There is actually an ancient account of the transportation of the obelisk from Egypt to Rome, found in Ammianus Marcellinus.  Its a bit long to cut and paste here but worth the read.  It sounds as if the obelisk came into the city via the Porta San Paulo, then known by its earlier name Porta Ostiensis.

Monday, July 17, 2017

With aplomb

To do something "with aplomb" is to it with poise, self confidence and assurance.  On the other hand, if something is "leaden" it is dull, heavy, slow.  Like lead.  Oddly, these words come from the same source.  Not quite brothers, these words are first cousins.

They both branch off the Latin plumbum which was the word for the metal lead.  As pipes were often made of this the men who worked with them were, and still are, called plumbers.  Its a bit of useless medical trivia but lead poisoning is called plumbism. 

Aplomb comes from the French a' plomb which meant "upright, straight, balanced". It was a reference to the unwavering straight line you could define with a plumb bob, which is to say the lead weight at the end of a string commonly used by stone masons.

I once dug a Roman plumb bob.  It was one of my early years at Vindolanda so I don't have a decent photo.  Like all things lead it came out of the ground with a light coat of lead oxide that looks a bit like a dusting of flour.  And of course as soon as you pick it up its weight tells you what you have.  Here's a photo of a Roman plumb bob that was dug at Catterick, about a hundred miles further south. A modern example is helpfully along side.






And here's a brief history of the plumb bob courtesy of Wonkee Donkee Tools!

Friday, July 14, 2017

Ostia Antica - Digging up and Wrapping Up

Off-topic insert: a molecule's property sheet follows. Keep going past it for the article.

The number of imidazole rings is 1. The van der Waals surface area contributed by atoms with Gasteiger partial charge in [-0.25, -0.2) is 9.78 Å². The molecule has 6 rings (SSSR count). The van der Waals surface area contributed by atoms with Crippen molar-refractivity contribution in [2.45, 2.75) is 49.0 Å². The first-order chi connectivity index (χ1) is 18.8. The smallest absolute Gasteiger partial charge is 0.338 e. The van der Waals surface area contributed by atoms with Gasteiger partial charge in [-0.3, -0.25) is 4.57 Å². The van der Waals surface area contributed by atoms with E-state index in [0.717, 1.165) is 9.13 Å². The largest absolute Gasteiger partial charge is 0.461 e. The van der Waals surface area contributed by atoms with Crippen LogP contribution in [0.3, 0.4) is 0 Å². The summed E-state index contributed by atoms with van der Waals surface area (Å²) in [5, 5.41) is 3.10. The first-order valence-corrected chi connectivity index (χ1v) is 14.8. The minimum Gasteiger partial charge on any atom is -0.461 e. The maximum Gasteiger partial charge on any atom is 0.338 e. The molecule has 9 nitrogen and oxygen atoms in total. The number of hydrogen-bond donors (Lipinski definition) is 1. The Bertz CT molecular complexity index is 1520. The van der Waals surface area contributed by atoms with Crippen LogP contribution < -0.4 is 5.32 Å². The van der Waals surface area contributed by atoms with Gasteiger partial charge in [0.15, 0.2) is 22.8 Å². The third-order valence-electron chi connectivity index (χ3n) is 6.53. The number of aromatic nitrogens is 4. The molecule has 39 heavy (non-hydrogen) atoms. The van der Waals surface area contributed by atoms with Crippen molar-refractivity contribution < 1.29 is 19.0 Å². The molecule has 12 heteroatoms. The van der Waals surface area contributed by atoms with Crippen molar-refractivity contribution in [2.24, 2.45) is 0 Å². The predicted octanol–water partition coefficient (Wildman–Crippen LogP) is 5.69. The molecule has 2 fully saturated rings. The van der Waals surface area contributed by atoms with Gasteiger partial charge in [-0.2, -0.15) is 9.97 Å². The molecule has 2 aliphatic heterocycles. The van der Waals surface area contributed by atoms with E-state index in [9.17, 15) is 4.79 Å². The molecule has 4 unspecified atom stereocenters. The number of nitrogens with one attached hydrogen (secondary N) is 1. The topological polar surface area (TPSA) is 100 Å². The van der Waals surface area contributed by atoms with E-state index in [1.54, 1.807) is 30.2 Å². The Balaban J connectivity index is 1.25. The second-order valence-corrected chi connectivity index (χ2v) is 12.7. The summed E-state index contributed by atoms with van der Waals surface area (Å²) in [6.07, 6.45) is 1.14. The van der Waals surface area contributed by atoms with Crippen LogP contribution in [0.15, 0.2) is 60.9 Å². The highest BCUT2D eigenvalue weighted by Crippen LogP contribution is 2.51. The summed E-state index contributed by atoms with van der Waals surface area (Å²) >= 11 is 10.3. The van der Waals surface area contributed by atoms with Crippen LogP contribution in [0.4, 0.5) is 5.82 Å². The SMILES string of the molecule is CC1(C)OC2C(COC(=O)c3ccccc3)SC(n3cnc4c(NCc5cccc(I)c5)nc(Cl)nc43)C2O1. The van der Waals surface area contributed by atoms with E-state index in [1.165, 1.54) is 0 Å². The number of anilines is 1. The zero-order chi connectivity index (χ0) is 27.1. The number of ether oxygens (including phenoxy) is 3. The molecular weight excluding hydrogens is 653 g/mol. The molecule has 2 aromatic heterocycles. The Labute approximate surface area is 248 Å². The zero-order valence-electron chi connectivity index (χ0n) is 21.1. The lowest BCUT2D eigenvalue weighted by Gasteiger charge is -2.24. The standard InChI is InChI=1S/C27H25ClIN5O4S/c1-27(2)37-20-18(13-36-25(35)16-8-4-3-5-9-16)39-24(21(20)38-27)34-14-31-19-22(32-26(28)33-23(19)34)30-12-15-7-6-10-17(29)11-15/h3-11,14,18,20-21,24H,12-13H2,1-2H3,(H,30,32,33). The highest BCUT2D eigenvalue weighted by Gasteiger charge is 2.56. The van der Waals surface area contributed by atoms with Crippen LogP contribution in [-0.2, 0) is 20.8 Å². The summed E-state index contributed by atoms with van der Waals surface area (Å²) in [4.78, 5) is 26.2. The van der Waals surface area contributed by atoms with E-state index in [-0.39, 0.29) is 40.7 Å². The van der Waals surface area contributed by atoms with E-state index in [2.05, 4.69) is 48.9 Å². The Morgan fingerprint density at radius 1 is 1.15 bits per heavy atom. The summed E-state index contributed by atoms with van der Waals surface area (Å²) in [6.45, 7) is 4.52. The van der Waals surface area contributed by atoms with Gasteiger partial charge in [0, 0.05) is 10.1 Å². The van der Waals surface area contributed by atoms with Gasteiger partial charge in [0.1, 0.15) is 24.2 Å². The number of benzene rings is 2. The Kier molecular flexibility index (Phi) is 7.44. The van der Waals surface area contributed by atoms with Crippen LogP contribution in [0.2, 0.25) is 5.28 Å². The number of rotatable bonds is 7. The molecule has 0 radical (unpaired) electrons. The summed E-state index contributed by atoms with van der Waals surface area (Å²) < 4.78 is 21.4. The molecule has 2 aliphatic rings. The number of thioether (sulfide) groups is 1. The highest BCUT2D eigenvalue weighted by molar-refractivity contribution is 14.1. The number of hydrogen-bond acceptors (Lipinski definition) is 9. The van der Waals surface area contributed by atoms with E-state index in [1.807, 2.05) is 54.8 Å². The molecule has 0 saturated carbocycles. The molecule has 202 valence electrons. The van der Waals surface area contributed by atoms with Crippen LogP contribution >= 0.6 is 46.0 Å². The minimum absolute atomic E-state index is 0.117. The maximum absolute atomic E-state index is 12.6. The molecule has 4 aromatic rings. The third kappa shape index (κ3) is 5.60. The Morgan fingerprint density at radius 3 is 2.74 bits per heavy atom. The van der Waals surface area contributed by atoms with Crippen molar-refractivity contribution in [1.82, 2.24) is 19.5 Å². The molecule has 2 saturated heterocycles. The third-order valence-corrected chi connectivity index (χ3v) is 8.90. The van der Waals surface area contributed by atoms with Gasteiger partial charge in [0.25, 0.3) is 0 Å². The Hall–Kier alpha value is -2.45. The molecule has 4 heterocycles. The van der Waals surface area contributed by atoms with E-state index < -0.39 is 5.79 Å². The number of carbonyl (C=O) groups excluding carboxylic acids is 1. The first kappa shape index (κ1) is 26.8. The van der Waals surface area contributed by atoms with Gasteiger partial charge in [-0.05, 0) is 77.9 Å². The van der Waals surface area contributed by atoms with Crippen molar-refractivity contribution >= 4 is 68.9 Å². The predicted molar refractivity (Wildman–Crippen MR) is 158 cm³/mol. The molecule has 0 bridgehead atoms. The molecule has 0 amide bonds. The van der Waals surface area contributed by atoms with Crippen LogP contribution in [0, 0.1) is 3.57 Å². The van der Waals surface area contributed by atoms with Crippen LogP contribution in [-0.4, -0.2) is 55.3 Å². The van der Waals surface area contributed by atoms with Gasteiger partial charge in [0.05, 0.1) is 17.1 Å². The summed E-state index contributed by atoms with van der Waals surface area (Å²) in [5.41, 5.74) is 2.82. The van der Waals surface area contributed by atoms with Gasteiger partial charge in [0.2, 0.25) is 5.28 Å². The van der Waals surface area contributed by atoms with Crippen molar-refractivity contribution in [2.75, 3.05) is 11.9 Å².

Ostia Antica is a marvelous site, an absolute delight for lovers of things Ancient and Roman.  But it is also a very frustrating place.  It could be so much more.  Part of the explanation lies in the rather unique way it was excavated and conserved.  More about that in a moment but first - in keeping with the History in a Place series - the practical advice.

Although it is fifteen miles outside of Rome Ostia is a very easy place to get to.  Cheap too.  I will have a few things to say about Roman public transportation by and by.  But for a single transit ticket (1.5 Euro) you can hop a bus in Trastevere or anywhere else in town, get to the Porta San Paulo Train Station (also known as Pyrimide) and use the same ticket to ride all the way to Ostia Antica.  It would be difficult to get lost, you are at the terminus of the line.  Trains run regularly.  

It is about a five minute walk to the gates of the site.  The site is closed on Mondays. The first Sunday of the month entrance is free.  For detailed info go HERE.

You could take a short stroll into the little town to buy sandwiches and such.  There is also a cafeteria on site that is pretty good, albeit a hive of busy school kids both times I visited.  Bring a water bottle, it gets thirsty out there in the ruins.  I would not visit on a rainy day, the whole site is open air.